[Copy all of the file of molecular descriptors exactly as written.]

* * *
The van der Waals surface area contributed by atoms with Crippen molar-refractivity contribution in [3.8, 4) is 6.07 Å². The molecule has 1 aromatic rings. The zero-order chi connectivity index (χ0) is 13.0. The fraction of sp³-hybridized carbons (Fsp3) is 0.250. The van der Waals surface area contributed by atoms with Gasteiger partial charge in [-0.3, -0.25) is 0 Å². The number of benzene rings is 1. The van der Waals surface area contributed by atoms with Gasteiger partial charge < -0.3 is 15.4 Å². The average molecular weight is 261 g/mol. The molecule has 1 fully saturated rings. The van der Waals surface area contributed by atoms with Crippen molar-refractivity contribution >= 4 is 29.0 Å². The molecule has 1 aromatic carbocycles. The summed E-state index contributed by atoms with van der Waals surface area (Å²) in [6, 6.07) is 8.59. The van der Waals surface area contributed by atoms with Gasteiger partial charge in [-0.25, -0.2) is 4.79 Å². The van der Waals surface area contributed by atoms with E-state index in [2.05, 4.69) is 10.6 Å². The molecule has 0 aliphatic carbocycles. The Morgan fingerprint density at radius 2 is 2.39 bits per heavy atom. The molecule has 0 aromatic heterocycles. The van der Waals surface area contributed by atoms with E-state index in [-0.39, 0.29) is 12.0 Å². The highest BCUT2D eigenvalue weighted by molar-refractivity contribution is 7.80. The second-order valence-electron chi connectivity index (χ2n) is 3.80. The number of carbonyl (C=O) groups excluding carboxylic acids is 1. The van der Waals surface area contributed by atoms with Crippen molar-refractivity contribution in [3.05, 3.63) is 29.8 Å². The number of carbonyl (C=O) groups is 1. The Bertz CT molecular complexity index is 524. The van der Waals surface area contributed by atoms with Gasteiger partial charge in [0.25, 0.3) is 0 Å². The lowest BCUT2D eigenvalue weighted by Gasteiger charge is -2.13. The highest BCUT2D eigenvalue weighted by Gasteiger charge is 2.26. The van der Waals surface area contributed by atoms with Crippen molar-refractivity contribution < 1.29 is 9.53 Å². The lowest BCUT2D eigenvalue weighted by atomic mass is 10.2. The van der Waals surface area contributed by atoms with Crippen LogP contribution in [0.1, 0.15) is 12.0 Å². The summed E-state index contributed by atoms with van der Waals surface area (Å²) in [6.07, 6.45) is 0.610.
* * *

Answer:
The van der Waals surface area contributed by atoms with Crippen molar-refractivity contribution in [3.8, 4) is 6.07 Å². The molecule has 1 aromatic rings. The zero-order chi connectivity index (χ0) is 13.0. The fraction of sp³-hybridized carbons (Fsp3) is 0.250. The van der Waals surface area contributed by atoms with Gasteiger partial charge in [-0.3, -0.25) is 0 Å². The number of benzene rings is 1. The van der Waals surface area contributed by atoms with Gasteiger partial charge < -0.3 is 15.4 Å². The average molecular weight is 261 g/mol. The molecule has 1 fully saturated rings. The van der Waals surface area contributed by atoms with Crippen molar-refractivity contribution >= 4 is 29.0 Å². The molecule has 1 aromatic carbocycles. The summed E-state index contributed by atoms with van der Waals surface area (Å²) in [6, 6.07) is 8.59. The van der Waals surface area contributed by atoms with Gasteiger partial charge in [-0.25, -0.2) is 4.79 Å². The van der Waals surface area contributed by atoms with E-state index in [2.05, 4.69) is 10.6 Å². The molecule has 0 aliphatic carbocycles. The Morgan fingerprint density at radius 2 is 2.39 bits per heavy atom. The molecule has 0 aromatic heterocycles. The van der Waals surface area contributed by atoms with E-state index in [-0.39, 0.29) is 12.0 Å². The highest BCUT2D eigenvalue weighted by molar-refractivity contribution is 7.80. The second-order valence-electron chi connectivity index (χ2n) is 3.80. The number of carbonyl (C=O) groups excluding carboxylic acids is 1. The van der Waals surface area contributed by atoms with Crippen molar-refractivity contribution in [3.05, 3.63) is 29.8 Å². The number of carbonyl (C=O) groups is 1. The Bertz CT molecular complexity index is 524. The van der Waals surface area contributed by atoms with Gasteiger partial charge in [0.25, 0.3) is 0 Å². The lowest BCUT2D eigenvalue weighted by Gasteiger charge is -2.13. The highest BCUT2D eigenvalue weighted by Gasteiger charge is 2.26. The van der Waals surface area contributed by atoms with Crippen molar-refractivity contribution < 1.29 is 9.53 Å². The lowest BCUT2D eigenvalue weighted by atomic mass is 10.2. The van der Waals surface area contributed by atoms with Crippen LogP contribution in [0.1, 0.15) is 12.0 Å². The summed E-state index contributed by atoms with van der Waals surface area (Å²) in [6.07, 6.45) is 0.610.